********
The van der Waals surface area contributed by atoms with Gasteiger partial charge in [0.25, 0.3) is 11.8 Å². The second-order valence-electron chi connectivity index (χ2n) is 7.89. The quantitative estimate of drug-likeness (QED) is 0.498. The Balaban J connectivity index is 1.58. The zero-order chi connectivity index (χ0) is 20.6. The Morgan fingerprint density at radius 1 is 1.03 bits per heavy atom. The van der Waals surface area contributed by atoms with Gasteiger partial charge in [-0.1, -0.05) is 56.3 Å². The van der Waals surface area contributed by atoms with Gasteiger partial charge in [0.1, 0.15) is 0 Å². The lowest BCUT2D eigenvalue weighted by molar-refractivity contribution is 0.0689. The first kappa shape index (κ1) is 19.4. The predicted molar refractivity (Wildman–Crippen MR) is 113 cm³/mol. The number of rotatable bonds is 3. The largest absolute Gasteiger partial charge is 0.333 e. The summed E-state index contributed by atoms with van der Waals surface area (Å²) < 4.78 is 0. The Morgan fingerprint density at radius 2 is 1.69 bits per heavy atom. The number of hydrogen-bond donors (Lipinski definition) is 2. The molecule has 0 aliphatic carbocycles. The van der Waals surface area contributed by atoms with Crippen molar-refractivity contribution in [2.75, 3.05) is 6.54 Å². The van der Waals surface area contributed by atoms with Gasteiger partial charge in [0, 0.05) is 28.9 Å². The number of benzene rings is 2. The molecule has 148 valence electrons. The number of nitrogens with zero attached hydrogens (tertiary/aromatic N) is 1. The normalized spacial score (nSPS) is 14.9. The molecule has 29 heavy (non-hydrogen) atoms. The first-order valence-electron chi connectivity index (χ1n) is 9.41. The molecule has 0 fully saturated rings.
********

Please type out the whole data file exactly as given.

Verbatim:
The van der Waals surface area contributed by atoms with Gasteiger partial charge in [0.25, 0.3) is 11.8 Å². The second-order valence-electron chi connectivity index (χ2n) is 7.89. The quantitative estimate of drug-likeness (QED) is 0.498. The Balaban J connectivity index is 1.58. The zero-order chi connectivity index (χ0) is 20.6. The Morgan fingerprint density at radius 1 is 1.03 bits per heavy atom. The van der Waals surface area contributed by atoms with Gasteiger partial charge in [-0.1, -0.05) is 56.3 Å². The van der Waals surface area contributed by atoms with Gasteiger partial charge in [0.1, 0.15) is 0 Å². The lowest BCUT2D eigenvalue weighted by molar-refractivity contribution is 0.0689. The first kappa shape index (κ1) is 19.4. The predicted molar refractivity (Wildman–Crippen MR) is 113 cm³/mol. The number of rotatable bonds is 3. The largest absolute Gasteiger partial charge is 0.333 e. The summed E-state index contributed by atoms with van der Waals surface area (Å²) < 4.78 is 0. The Morgan fingerprint density at radius 2 is 1.69 bits per heavy atom. The number of hydrogen-bond donors (Lipinski definition) is 2. The molecule has 0 aliphatic carbocycles. The van der Waals surface area contributed by atoms with Crippen molar-refractivity contribution in [2.75, 3.05) is 6.54 Å². The van der Waals surface area contributed by atoms with Gasteiger partial charge in [0, 0.05) is 28.9 Å². The number of benzene rings is 2. The molecule has 148 valence electrons. The number of nitrogens with zero attached hydrogens (tertiary/aromatic N) is 1. The normalized spacial score (nSPS) is 14.9. The molecule has 29 heavy (non-hydrogen) atoms. The first-order valence-electron chi connectivity index (χ1n) is 9.41. The molecule has 0 fully saturated rings.